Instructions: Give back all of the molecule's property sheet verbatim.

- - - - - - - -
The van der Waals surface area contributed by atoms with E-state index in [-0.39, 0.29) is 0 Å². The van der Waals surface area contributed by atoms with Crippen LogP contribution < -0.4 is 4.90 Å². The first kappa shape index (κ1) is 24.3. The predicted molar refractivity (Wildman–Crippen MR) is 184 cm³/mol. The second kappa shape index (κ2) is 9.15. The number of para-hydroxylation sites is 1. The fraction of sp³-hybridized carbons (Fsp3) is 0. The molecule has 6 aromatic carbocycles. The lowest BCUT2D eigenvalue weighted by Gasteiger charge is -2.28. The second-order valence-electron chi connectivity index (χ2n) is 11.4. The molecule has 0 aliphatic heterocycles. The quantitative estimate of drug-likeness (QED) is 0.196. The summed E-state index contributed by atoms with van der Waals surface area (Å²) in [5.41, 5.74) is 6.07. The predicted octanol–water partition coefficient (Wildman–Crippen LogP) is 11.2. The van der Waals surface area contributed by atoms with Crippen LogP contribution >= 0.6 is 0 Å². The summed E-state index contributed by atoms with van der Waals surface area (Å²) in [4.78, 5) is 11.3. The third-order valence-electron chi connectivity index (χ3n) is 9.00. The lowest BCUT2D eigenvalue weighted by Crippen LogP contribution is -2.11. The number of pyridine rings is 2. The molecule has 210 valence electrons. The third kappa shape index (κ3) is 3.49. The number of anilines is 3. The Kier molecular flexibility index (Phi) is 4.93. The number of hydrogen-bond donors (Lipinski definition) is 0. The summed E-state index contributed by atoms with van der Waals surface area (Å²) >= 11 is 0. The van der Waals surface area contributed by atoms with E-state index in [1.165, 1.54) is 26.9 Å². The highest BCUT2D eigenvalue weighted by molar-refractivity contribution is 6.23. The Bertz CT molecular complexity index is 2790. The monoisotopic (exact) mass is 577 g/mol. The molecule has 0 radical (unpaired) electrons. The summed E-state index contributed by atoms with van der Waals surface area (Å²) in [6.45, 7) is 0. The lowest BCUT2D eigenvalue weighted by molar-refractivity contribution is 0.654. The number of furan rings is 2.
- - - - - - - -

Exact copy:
The van der Waals surface area contributed by atoms with E-state index in [-0.39, 0.29) is 0 Å². The van der Waals surface area contributed by atoms with Crippen LogP contribution < -0.4 is 4.90 Å². The first kappa shape index (κ1) is 24.3. The predicted molar refractivity (Wildman–Crippen MR) is 184 cm³/mol. The second kappa shape index (κ2) is 9.15. The number of para-hydroxylation sites is 1. The fraction of sp³-hybridized carbons (Fsp3) is 0. The molecule has 6 aromatic carbocycles. The lowest BCUT2D eigenvalue weighted by Gasteiger charge is -2.28. The second-order valence-electron chi connectivity index (χ2n) is 11.4. The molecule has 0 aliphatic heterocycles. The quantitative estimate of drug-likeness (QED) is 0.196. The summed E-state index contributed by atoms with van der Waals surface area (Å²) in [5.41, 5.74) is 6.07. The predicted octanol–water partition coefficient (Wildman–Crippen LogP) is 11.2. The van der Waals surface area contributed by atoms with Crippen LogP contribution >= 0.6 is 0 Å². The summed E-state index contributed by atoms with van der Waals surface area (Å²) in [4.78, 5) is 11.3. The third-order valence-electron chi connectivity index (χ3n) is 9.00. The lowest BCUT2D eigenvalue weighted by Crippen LogP contribution is -2.11. The number of pyridine rings is 2. The molecule has 210 valence electrons. The third kappa shape index (κ3) is 3.49. The number of anilines is 3. The Kier molecular flexibility index (Phi) is 4.93. The number of hydrogen-bond donors (Lipinski definition) is 0. The summed E-state index contributed by atoms with van der Waals surface area (Å²) >= 11 is 0. The van der Waals surface area contributed by atoms with E-state index in [1.165, 1.54) is 26.9 Å². The highest BCUT2D eigenvalue weighted by molar-refractivity contribution is 6.23. The Bertz CT molecular complexity index is 2790. The monoisotopic (exact) mass is 577 g/mol. The molecule has 0 radical (unpaired) electrons. The summed E-state index contributed by atoms with van der Waals surface area (Å²) in [6.45, 7) is 0. The lowest BCUT2D eigenvalue weighted by molar-refractivity contribution is 0.654. The number of furan rings is 2.